Your Brain On Code Isn't Like Your Brain On Language
Written by Mike James   
Wednesday, 16 December 2020

Is this a big surprise? Apparently it is, but I for one have long known that my brain works differently when I am programming. Now, however, I can quote research results, from MIT and Tufts University, to prove I'm right!

There are lots of opinions about programming based on misunderstandings. For example, you speak multiple programming languages so, for you, picking up Spanish should be easy. You're good with natural languages - you should try programming. You don't need a language qualification, you already have Fortran.. and so on.

Programming is nothing like using a natural language and any suggestion that it is, is based on wishful thinking. However, the latest research, from MIT and Tufts University  investigates what the brain actually does when involved in programs:

"Computer programming is a novel cognitive tool that has transformed modern society. What cognitive and neural mechanisms support this skill? Here, we used functional magnetic resonance imaging to investigate two candidate brain systems: the multiple demand (MD) system, typically recruited during math, logic, problem solving, and executive tasks, and the language system, typically recruited during linguistic processing"

What about math, logic and problem solving? Surely all part of programming and so they should use the same parts of the brain?

Two experiments attempted to throw light on the matter. The first involved Python, everyone's favourite text-based language, and the second involved Scratch, a graphical language. While there are deep similarities between text and graphical programming languages there should be some linguistic-based difference. If you have used both Python and Scratch you might have noticed that the experience is very similar - both programming environments seem to tax the same little grey cells in terms of sequencing actions to achieve a result. The difference seems to be much more at the end of the process - in the final expression say. Of course, this is unreliable introspection and so not scientific at all.

If you want to know the details read the paper, but the conclusion is fascinating:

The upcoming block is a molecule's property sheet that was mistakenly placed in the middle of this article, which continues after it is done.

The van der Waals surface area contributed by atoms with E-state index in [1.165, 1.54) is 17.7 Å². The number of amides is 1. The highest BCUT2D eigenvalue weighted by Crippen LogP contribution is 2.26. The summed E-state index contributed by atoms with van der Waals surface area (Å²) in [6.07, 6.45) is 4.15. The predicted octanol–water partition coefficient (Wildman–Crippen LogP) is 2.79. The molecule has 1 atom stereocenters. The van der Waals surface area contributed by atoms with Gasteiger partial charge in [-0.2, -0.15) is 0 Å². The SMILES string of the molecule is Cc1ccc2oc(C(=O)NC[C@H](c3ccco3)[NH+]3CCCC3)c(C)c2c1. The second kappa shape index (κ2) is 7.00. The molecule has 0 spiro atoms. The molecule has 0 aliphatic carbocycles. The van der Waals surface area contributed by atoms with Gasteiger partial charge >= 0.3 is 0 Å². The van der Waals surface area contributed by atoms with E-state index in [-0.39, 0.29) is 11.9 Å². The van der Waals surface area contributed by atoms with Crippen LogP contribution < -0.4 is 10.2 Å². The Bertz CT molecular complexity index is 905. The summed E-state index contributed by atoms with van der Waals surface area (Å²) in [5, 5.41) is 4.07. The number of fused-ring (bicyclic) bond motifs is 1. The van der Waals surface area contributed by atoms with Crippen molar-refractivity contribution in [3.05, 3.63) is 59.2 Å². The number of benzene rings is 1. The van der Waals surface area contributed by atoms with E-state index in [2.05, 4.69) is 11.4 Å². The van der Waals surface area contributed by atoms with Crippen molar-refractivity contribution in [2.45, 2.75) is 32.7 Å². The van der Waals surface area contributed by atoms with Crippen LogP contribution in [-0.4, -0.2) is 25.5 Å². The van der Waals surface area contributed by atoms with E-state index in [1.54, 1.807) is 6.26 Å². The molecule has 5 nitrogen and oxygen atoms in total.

"We found that the MD system exhibited strong bilateral responses to code in both experiments, whereas the language system responded strongly to sentence problems, but weakly or not at all to code problems. Thus, the MD system supports the use of novel cognitive tools even when the input is structurally similar to natural language."

So the MD system is what makes programming programming and not the language centers. Interestingly the activation wasn't equal on both sides of the brain as is the case with logical problems but strongly left hemisphere centered as is language.



This isn't going to change the way we program, but it might help put to rest the idea that programming and natural language ability are strongly linked.

It might also cast some light on the idea that dyslexics can sometimes make good programmers - full disclosure I'm severely dyslexic and a programmer. I do have problems with the text/language parts of programming but this is very superficial and intelligent prompting and spell checking solves nearly all of my problems.

Could this lead to a better way of working out if someone is good potential programming material?

Another point is that it suggests is that we shouldn't be teaching programming till later in the school system. The reason is that natural languages are acquired early while the brain has a plasticity but, if programming isn't linked to language acquisition, then it could be better dealt with later.

There are some limitations of the findings. The biggest is that the experiments involved code comprehension rather than creation. Clearly it would be interesting to find out more about code creation, which my guess would show even more similarity to logic and problem solving.


More Information

Comprehension of computer code relies primarily on domain-general executive brain regions

Anna A Ivanova, Shashank Srikant, Yotaro Sueoka, Hope H Kean, Riva Dhamala, Una-May O'Reilly, Marina U Bers, Evelina Fedorenko.

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Last Updated ( Wednesday, 16 December 2020 )